I find myself today in an unexpected place. I don’t mean to say that I don’t know where I am. Or how I got here. And I suppose it’s also fair to say it’s not entirely unexpected, either. It’s a feeling somewhat akin to the difference between shocked and surprised. I am often shocked, but I am rarely surprised.
Yet, surprised I am. Relieved even at the blessings we’ve received here. Today I am in a Los Angeles hotel room on an uncharacteristically rainy day, anticipating the brunt of the tropical storm formally known as Hurricane Hillary. But only a few hundred yards from here is the set of the iconic television series “America’s Got Talent.”
Our daughter, Lavender, is currently a semifinalist on the 18th season of this epic talent show. She earned her spot here through the enviable achievement of receiving a “Golden Buzzer“ from celebrity judge Heidi Klum earlier in the season. Which, we came to learn, was something of a social media coup of its own. Heidi is a master of it.
For those unfamiliar with this ubiquitous elimination reality series, America’s Got Talent is a worldwide franchise of television talent competitions, developed in Britain and premiered in the United States on June 21, 2006. It has the unique distinction of being meta-famous, even to those who never watch the show itself, but who see its vast presence through an array of performance clips online. Practically everyone in the world knows about this show.
You might think the awareness of that would permeate the environment of what is quickly becoming a high-stakes moment. But I have to say, without exception, every single contestant we’ve spent time with is someone we would be happy to call a friend. The environment does not feel competitive at all despite the real nature of what all these marvelous contestants are doing here.
To put it in perspective, tens of thousands of people audition every year to get one of these coveted 55 slots in the live shows of the competition. This is rarefied air we’re all breathing here. All of the five semifinal episodes featuring eleven acts each will send only two of those acts forward to the finals in September. Most of the people with whom we’ve shared this unforgettable experience will end their AGT journeys here. We may be among them.
Our days here have been either full or smattered with music rehearsals, wardrobe fittings, reality filming, or performances for the big wigs who are plotting the stunning visuals that will frame the roster of entertainers readying themselves for their best moment in front of millions.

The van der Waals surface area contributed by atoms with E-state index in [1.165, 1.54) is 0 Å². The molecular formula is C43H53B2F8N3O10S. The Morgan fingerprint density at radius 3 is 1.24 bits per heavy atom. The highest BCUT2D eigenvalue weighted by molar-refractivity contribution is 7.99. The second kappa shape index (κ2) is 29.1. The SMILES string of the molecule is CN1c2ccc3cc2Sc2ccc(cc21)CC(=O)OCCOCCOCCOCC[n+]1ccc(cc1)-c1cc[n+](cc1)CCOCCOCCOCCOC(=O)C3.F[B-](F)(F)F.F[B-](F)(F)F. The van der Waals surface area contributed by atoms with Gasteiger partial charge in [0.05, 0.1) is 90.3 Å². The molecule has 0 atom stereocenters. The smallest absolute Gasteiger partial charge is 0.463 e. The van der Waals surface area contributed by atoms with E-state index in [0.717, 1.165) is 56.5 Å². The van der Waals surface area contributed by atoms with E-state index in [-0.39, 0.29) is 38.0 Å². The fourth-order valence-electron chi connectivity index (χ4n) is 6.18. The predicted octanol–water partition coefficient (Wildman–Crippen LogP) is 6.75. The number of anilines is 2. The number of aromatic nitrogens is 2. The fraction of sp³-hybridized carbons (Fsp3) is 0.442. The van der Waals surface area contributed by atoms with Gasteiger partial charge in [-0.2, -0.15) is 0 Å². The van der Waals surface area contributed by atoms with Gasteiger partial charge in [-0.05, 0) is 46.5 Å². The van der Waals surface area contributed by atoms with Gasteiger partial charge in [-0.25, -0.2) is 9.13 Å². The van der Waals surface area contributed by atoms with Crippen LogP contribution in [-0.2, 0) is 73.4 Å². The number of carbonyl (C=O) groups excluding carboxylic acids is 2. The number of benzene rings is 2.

Few, if any, of those competing in this week’s semifinal have experienced production values like these before. The band True Villains, for instance, still carries around its own sound gear back in Nashville. Here they are treated like rock ‘n’ roll royalty. As they should. They’re fantastic.
Jamie and I spent the evening hanging out with them at the hotel pool last night. All of them are charmed by Lavender, which, of course, made us charmed by them. Comedian Maureen Langan has lovingly fawned over her too. As have members of the wonderful Sainted Trap Choir, staying just down the hall from us at the Hotel Dena. Their enthusiasm to be here is contagious.
We’ve also become quite close with the families of 10-year-old dancer Lambros Garcia and 12-year-old ventriloquist and magician Brynn Cummings. Lavender has had a ball getting to know all of these talented and dedicated artists of all ages.
It’s worth mentioning that this experience is not at all in support of the rumors about the viciousness of Hollywood. While I am certain that those stereotypes exist for a reason, they are not evident here. Everyone on the production staff is not only kind to us, they are kind to each other. The environment is unfailingly cheerful, and well organized.
Some of the entertainers have to work long hours perfecting their upcoming performance. Admittedly, being a vocalist requires few props or technical elements that can go wrong or find themselves missing. So, with the exception of protecting her voice, Lavender doesn’t have many of the challenges that other entertainers face. Just the marshaling of all 27 members of the Sainted Trap Choir is a military maneuver unto itself. We frequently hear them passing by our hotel room door heading to and from their frequent rehearsals. Wardrobe took them all day.
It’s hard to appreciate from the audience’s perspective just how many spinning plates there are in producing a program of this magnitude. I couldn’t begin to estimate the number of people employed around here. After 18 seasons and dozens of franchises around the world, I can assure you this is a well-oiled machine. They know exactly what they’re doing.
It’s impossible to see what will happen from here for Lavender and our family. This might be the end of the road, or the beginning of a brand new life. Either way, Lavender is already a winner. As are the many friends we’ve made this past week. None of us will ever forget this experience or the people with whom we’ve shared it. That’s why it’s such an honor for me to share it with you. So that you may join us in basking for a moment in this special little spotlight that will last no longer than its prescribed 15 minutes. But what a 15 minutes they are.
Wil Darcangelo, M.Div, is a Unitarian Universalist Minister at the First Parish of Fitchburg and the First Church of Lancaster. Email email@example.com. Follow him on Facebook, Twitter, and Instagram @wildarcangelo. His blog, Hopeful Thinking, can be found at www.hopefulthinkingworld.blogspot.com.